“I tried cold turkey. I tried using lollipops or candies as an oral fixation. I got 14 cavities but I still smoked, so it did not work out in my favor.”
From an interview with Spike Babaian, Chair National Vapers Club
Most smokers at some point try and fail to quit smoking.
Unfortunately, most of those smokers are using methods which have been proved ineffective.
The pharmaceutical companies that create most cessation products pour huge money into advertising cessation products.
Not just advertising money, but lobbying money. Most anti-smoking groups are funded by the same groups which manufacture cessation aids, and as a result recommend those methods.
Based on scientific data, this blog post takes a long look at how effective each quit smoking method is – so that you can choose which one is the best for you.
Nicotine Cessation Products
The British National Health service give out free cessation products, quit smoking organisations heavily promote them and some schools even give them to children who smoke.
(One boy in the US died after putting all his free patches on at the same time.)
In the UK Pfizer ran a campaign, with campaigners dressed as a Turkey, to persuade people NOT to give up cold turkey.
However when tobacco harm reduction expert Professor Michael Siegel analysed one study on quitting with NRT aids published in the Annals of Internal Medicine, he found the success rate was just 0.8%.
And of 568 smokers who tried to quit using the patches, just 5 managed to stay smoke-free for more than one year.
Nicotine replacement therapy has no business being the mainstay of the nation’s strategy for smoking cessation.
Source: Tobacco Analysis
Quitting Cold Turkey
How did 90% of ex-smokers manager to quit?
a. With NRT aids.
b. With drugs.
c. With no help at all.
The answer is… C
A study published in Medpage today concluded:
Smokers are no more likely to give up cigarettes for good by using nicotine replacement products such as patches and gum than if they did not use those quit-smoking aids, a prospective cohort study showed.
And that’s even when counselling was included!
So you are just as likely to quit without NRT as with NRT (and when success is measured at one year you are more likely to be able to quit.)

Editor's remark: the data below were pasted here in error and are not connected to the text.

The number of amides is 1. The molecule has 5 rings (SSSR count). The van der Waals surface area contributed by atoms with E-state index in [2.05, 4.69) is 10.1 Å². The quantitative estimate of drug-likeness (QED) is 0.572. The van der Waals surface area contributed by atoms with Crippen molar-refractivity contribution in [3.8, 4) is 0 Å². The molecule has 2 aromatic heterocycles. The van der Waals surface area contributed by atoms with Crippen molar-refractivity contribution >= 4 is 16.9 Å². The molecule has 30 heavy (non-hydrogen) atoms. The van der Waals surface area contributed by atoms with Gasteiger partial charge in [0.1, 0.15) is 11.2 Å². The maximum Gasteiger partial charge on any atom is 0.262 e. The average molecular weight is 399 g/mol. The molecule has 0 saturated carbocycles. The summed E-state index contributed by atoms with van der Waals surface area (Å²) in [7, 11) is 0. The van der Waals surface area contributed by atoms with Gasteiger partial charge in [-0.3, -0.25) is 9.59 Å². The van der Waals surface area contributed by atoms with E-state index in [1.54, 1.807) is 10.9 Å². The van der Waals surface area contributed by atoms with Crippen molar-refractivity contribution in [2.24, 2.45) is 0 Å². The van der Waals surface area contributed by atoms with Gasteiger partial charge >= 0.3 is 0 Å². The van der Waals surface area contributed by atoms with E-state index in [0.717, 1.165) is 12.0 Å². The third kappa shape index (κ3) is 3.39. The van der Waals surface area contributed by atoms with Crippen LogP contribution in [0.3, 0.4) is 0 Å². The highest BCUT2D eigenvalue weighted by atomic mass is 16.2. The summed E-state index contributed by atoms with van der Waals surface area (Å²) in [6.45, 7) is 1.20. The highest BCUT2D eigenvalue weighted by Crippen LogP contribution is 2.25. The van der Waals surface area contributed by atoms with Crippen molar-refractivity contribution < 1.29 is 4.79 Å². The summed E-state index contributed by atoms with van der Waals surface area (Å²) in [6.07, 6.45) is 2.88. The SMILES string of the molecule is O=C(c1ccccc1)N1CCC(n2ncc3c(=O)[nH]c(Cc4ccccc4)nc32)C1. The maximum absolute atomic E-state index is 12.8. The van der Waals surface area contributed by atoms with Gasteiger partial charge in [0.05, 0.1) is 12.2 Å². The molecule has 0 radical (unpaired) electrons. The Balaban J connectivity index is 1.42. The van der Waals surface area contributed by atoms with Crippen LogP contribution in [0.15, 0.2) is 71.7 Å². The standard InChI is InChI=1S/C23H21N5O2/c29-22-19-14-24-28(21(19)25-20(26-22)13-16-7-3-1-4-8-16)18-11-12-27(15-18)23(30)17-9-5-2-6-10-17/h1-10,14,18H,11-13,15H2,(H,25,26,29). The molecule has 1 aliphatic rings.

The general rate of success with Cold Turkey, is considered to be between 3 and 5%, but in high motivational situations up to 11% of smokers successfully quit unaided.
Source: Nicotine Patches, Gum No Help
11% sounds pretty poor, but it takes most smokers several attempts to give up. So if you choose cold turkey, don’t give up giving up.
Drugs are more effective.
But for some people, they come at a cost. Check out these stats for one drug:
- Chantix has been associated with more than 400 cases of violence
- Chantix has been assocated with more than 11,000 serious adverse effects.
- Chantix has been associated with 18 times the number of violent cases as one would have expected by chance.
- There are 200 lawsuits alleging family members committed suicide because of chantix, with another 1375 possible cases to follow.
- Varenicline, the drug used in Chantix, accounted for 988 serious injuries reported to the FDA, more than any other single drug.
An Alternative to Quitting: Tobacco Harm Reduction and Electronic Cigarettes
We’ll get back to quitting methods shortly, including the most effective one I had found, but first we wanted to talk about alternatives to smoking that remove 99% of the risk – but none of the pleasure.
But first you need to understand how smoking harms you.
Crucially, it is neither the tobacco nor the nicotine that causes 99% of the harm of smoking.
The problem is caused when you burn tobacco.
As the smoke cools down it creates hundreds of chemicals – including dozens of carcinogens – and tar, and this is what causes the damage to your health.
In contrast, the safest forms of chewing tobacco and electronic cigarettes – which produce water vapour containing nicotine – have no combustion.
Nicotine on its own has a risk level similar to coffee – it temporarily raises the blood pressure but is not a carcinogen – and even has some benefits (such as leading to improved short term memory!)
And electronic cigarettes also deal with the habit part of smoking – something NRT aids and drugs fail to address.
Alan Carr’s Method
Chain smoker Allen Carr smoked 100 cigarettes a day.
Then, after 30 years of smoking, he just quit.
His method doesn’t use drugs or aids. Instead, it focuses on changing the way you look at and think about smoking.
Two independent studies verified that 53% of people attending his clinic successfully quit smoking.
Unfortunately, his method hasn’t been promoted by stop smoking groups, and Action on Smoking and Health attacked his record just days before being forced to apologise in court.